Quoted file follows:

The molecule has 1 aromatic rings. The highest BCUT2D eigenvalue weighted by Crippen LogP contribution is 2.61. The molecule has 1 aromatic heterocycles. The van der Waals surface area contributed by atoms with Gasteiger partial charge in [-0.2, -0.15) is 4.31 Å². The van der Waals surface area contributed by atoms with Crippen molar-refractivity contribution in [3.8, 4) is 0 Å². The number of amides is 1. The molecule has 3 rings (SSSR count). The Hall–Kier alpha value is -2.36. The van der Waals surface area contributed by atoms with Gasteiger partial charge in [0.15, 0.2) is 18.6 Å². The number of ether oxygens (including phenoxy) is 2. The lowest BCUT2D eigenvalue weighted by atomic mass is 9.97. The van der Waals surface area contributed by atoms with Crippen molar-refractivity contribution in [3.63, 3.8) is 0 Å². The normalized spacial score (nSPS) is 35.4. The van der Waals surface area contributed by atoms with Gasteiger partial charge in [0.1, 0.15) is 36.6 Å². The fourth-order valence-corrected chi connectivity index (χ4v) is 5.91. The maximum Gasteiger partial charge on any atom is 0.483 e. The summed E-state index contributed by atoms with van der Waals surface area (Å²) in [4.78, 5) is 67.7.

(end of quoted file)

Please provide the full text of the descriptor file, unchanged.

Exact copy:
The molecule has 1 aromatic rings. The highest BCUT2D eigenvalue weighted by Crippen LogP contribution is 2.61. The molecule has 1 aromatic heterocycles. The van der Waals surface area contributed by atoms with Gasteiger partial charge in [-0.2, -0.15) is 4.31 Å². The van der Waals surface area contributed by atoms with Crippen molar-refractivity contribution in [3.8, 4) is 0 Å². The number of amides is 1. The molecule has 3 rings (SSSR count). The Hall–Kier alpha value is -2.36. The van der Waals surface area contributed by atoms with Gasteiger partial charge in [0.15, 0.2) is 18.6 Å². The number of ether oxygens (including phenoxy) is 2. The lowest BCUT2D eigenvalue weighted by atomic mass is 9.97. The van der Waals surface area contributed by atoms with Crippen molar-refractivity contribution in [3.63, 3.8) is 0 Å². The normalized spacial score (nSPS) is 35.4. The van der Waals surface area contributed by atoms with Gasteiger partial charge in [0.1, 0.15) is 36.6 Å². The fourth-order valence-corrected chi connectivity index (χ4v) is 5.91. The maximum Gasteiger partial charge on any atom is 0.483 e. The summed E-state index contributed by atoms with van der Waals surface area (Å²) in [4.78, 5) is 67.7.